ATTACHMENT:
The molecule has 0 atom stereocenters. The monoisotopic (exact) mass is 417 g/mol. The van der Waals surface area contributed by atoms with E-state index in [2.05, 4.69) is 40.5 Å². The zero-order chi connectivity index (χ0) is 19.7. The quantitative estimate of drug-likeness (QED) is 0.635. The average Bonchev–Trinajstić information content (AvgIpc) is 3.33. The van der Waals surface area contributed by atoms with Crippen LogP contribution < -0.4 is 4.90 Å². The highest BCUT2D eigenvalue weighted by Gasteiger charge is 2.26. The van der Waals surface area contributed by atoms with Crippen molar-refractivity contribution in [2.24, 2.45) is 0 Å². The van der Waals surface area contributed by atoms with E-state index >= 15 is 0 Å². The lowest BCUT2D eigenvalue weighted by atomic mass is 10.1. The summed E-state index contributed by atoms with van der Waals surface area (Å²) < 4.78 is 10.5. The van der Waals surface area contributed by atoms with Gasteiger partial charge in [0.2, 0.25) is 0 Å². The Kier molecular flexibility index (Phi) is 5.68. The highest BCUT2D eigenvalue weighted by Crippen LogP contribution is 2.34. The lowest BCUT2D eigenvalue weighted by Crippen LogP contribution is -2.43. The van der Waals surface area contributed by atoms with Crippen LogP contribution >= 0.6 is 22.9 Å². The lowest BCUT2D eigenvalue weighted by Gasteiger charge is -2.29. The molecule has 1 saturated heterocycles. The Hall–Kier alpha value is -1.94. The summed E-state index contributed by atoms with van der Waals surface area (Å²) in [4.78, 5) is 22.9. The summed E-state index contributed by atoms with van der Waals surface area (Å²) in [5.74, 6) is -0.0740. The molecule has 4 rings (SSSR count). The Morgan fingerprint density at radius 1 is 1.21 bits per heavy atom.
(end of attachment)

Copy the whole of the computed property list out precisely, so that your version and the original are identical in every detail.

The molecule has 0 atom stereocenters. The monoisotopic (exact) mass is 417 g/mol. The van der Waals surface area contributed by atoms with E-state index in [2.05, 4.69) is 40.5 Å². The zero-order chi connectivity index (χ0) is 19.7. The quantitative estimate of drug-likeness (QED) is 0.635. The average Bonchev–Trinajstić information content (AvgIpc) is 3.33. The van der Waals surface area contributed by atoms with Crippen LogP contribution < -0.4 is 4.90 Å². The highest BCUT2D eigenvalue weighted by Gasteiger charge is 2.26. The van der Waals surface area contributed by atoms with Crippen molar-refractivity contribution in [2.24, 2.45) is 0 Å². The van der Waals surface area contributed by atoms with E-state index >= 15 is 0 Å². The lowest BCUT2D eigenvalue weighted by atomic mass is 10.1. The summed E-state index contributed by atoms with van der Waals surface area (Å²) < 4.78 is 10.5. The van der Waals surface area contributed by atoms with Gasteiger partial charge in [0.2, 0.25) is 0 Å². The Kier molecular flexibility index (Phi) is 5.68. The highest BCUT2D eigenvalue weighted by Crippen LogP contribution is 2.34. The lowest BCUT2D eigenvalue weighted by Crippen LogP contribution is -2.43. The van der Waals surface area contributed by atoms with Crippen LogP contribution >= 0.6 is 22.9 Å². The lowest BCUT2D eigenvalue weighted by Gasteiger charge is -2.29. The molecule has 1 saturated heterocycles. The Hall–Kier alpha value is -1.94. The summed E-state index contributed by atoms with van der Waals surface area (Å²) in [4.78, 5) is 22.9. The summed E-state index contributed by atoms with van der Waals surface area (Å²) in [5.74, 6) is -0.0740. The molecule has 4 rings (SSSR count). The Morgan fingerprint density at radius 1 is 1.21 bits per heavy atom.